CARRESS trial. Bart and colleagues reported a randomized trial of 188 patients hospitalized with acute decompensated heart failure which compared ultrafiltration with diuretic-based stepped pharmacologic therapy. (4) Patients participating in the study also had decreased renal function (serum creatinine >0.3 mg/dL) within 12 weeks prior to or up to 10 days after hospitalization for heart failure. Primary outcomes were changes in serum creatinine and body weight, as measured 96 hours after randomization. The ultrafiltration group experienced a significant increase in serum creatinine levels (0.23 +/- 0.70 mg/dL) compared to the pharmacologic therapy group which had a decrease in serum creatinine levels (0.04 +/- 0.53 mg/dL [p=0.003]). Mean weight loss was not significantly different between groups (5.5 +/- 5.1 kg [12.1 +/- 11.3 lb] in the pharmacologic therapy group versus 5.7 +/- 3.9kg [12.6 +/- 8.5 lb] in the ultrafiltration group [p=0.58]). Serious adverse events occurred more frequently in the ultrafiltration group during the 60-day follow-up period compared to the pharmacologic therapy group (72% vs. 57%, respectively, [p=0.03]). Serious adverse events included kidney failure, bleeding complications and complications related to intravenous catheters.

RAPID-CHF trial. Bart and colleagues reported on a small randomized trial involving 40 hospitalized patients with heart failure that investigated safety and efficacy, in which an 8-hour ultrafiltration session with usual care was compared to usual care alone. (5) The primary endpoint was weight (fluid) loss after 24 hours. Weight loss was 2.5 kg in the experimental group and 1.86 kg in the usual care group (p=0.24); differences in fluid removal (4,650 mL vs. 2,838 mL, respectively) were statistically significant (p=0.001).

Badawy and Fahmy. This was an RCT of 40 patients with heart failure in Egypt. (6) Patients were randomized to 72 hours of ultrafiltration versus diuretics. Weight loss and total fluid output were greater in the ultrafiltration group, and length of stay in the intensive care unit (ICU) was less for the ultrafiltration group. There were no significant differences between groups in 30-day mortality, cardiac output, or stroke volume.

Hanna et al. This single-center study from the U.S. evaluated 36 patients with advanced heart failure admitted to the intensive care unit (ICU). (7) Patients were randomized to ultrafiltration or conventional care. The primary endpoint was the time required for the pulmonary capillary wedge pressure to be maintained at 18 mm Hg or lower for 4 consecutive hours, and there was no significant difference on this endpoint between groups. There were also no significant differences in kidney function, cardiac biomarkers, or adverse events. The ultrafiltration group had a significantly greater weight reduction, a higher total volume of fluid removed, and a shorter length of stay.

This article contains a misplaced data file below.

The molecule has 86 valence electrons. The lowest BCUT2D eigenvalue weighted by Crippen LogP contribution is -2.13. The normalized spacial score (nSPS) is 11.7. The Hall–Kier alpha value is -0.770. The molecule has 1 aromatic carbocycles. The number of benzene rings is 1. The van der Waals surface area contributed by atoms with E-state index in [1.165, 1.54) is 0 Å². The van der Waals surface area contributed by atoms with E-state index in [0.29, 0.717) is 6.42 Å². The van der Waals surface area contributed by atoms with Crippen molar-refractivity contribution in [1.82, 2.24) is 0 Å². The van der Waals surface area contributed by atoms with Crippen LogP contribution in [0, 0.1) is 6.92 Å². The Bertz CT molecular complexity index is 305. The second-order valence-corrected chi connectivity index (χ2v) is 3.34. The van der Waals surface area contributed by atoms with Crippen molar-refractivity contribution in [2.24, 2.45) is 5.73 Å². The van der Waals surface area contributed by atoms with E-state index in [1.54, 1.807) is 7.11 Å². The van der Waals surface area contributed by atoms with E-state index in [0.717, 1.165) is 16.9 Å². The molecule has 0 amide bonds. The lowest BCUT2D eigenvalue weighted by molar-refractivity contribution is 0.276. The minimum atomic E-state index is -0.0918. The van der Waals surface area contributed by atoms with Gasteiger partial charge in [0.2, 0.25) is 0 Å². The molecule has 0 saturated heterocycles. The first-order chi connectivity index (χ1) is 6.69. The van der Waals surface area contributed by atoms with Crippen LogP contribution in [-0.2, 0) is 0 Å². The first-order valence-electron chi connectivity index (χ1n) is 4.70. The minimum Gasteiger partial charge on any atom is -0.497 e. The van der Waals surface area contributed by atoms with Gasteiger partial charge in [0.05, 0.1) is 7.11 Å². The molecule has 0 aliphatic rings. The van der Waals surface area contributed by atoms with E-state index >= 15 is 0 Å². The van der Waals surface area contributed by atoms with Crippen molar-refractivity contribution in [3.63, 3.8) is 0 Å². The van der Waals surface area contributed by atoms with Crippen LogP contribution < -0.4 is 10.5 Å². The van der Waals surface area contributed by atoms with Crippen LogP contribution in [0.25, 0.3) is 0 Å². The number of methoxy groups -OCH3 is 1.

ULTRADISCO study. The Effects of Ultrafiltration versus diuretics on clinical, biohumoral and hemodynamic variables in patients with decompensated heart failure (ULTRADISCO) study randomized 30 patients to ultrafiltration or diuretics. (8) There was improvement for the ultrafiltration group on a number of hemodynamic measures, including cardiac index, stroke volume index, cardiac power output, cardiac efficiency, and systemic vascular resistance. There were no significant differences between groups on symptom scores, New York Heart Association (NYHA) class, amount of fluid removed, or creatinine levels.

Nonrandomized, comparative studies.

A study by Jaski et al. compared short- and long-term outcomes, results, and risk profiles from 100 consecutive patients with cardiovascular disorders and recognized pulmonary and systemic volume overload treated with a simplified ultrafiltration system with findings reported from the Acute Decompensated Heart Failure National Registry (ADHERE). (9) Over a period of 43 months, 100 patients (76 men/24 women, 65 +/- 14.0 years of age, systolic dysfunction 64%) were treated with ultrafiltration at the discretion of the attending physician during 130 hospitalizations. By using ultrafiltration, 7.1 +/- 3.9 L of ultrafiltrate was removed during 2.0 +/- 1.2 treatments per hospitalization. In hospitalizations with a principal diagnosis of heart failure (n=79), in-hospital mortality was 7.6% compared with an ADHERE estimated mortality of 7.5%.

Case series.

Numerous case series report on outcomes of ultrafiltration, but these studies do not provide useful information on the comparative efficacy of ultrafiltration with conventional management. Examples of some of these case series are described below.